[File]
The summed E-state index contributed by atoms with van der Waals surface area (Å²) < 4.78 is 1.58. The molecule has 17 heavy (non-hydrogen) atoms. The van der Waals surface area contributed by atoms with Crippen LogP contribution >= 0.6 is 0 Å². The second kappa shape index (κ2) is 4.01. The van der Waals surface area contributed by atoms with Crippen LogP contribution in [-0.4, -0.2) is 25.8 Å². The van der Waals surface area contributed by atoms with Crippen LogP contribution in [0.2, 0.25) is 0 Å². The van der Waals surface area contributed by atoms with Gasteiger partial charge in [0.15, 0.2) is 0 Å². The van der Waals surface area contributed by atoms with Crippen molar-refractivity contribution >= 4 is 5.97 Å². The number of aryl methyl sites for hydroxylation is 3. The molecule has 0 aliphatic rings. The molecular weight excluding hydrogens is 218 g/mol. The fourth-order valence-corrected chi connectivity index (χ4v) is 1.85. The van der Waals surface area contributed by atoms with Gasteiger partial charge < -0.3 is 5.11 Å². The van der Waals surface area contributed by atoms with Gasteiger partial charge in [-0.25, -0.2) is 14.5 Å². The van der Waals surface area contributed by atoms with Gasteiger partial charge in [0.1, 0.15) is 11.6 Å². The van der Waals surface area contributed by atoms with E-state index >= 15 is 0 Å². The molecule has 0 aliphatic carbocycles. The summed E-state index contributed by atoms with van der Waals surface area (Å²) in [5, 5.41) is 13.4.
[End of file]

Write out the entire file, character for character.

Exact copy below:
The summed E-state index contributed by atoms with van der Waals surface area (Å²) < 4.78 is 1.58. The molecule has 17 heavy (non-hydrogen) atoms. The van der Waals surface area contributed by atoms with Crippen LogP contribution >= 0.6 is 0 Å². The second kappa shape index (κ2) is 4.01. The van der Waals surface area contributed by atoms with Crippen LogP contribution in [-0.4, -0.2) is 25.8 Å². The van der Waals surface area contributed by atoms with Crippen LogP contribution in [0.2, 0.25) is 0 Å². The van der Waals surface area contributed by atoms with Gasteiger partial charge in [0.15, 0.2) is 0 Å². The van der Waals surface area contributed by atoms with Crippen molar-refractivity contribution >= 4 is 5.97 Å². The number of aryl methyl sites for hydroxylation is 3. The molecule has 0 aliphatic rings. The molecular weight excluding hydrogens is 218 g/mol. The fourth-order valence-corrected chi connectivity index (χ4v) is 1.85. The van der Waals surface area contributed by atoms with Gasteiger partial charge < -0.3 is 5.11 Å². The van der Waals surface area contributed by atoms with Gasteiger partial charge in [-0.25, -0.2) is 14.5 Å². The van der Waals surface area contributed by atoms with Gasteiger partial charge in [0.1, 0.15) is 11.6 Å². The van der Waals surface area contributed by atoms with E-state index >= 15 is 0 Å². The molecule has 0 aliphatic carbocycles. The summed E-state index contributed by atoms with van der Waals surface area (Å²) in [5, 5.41) is 13.4.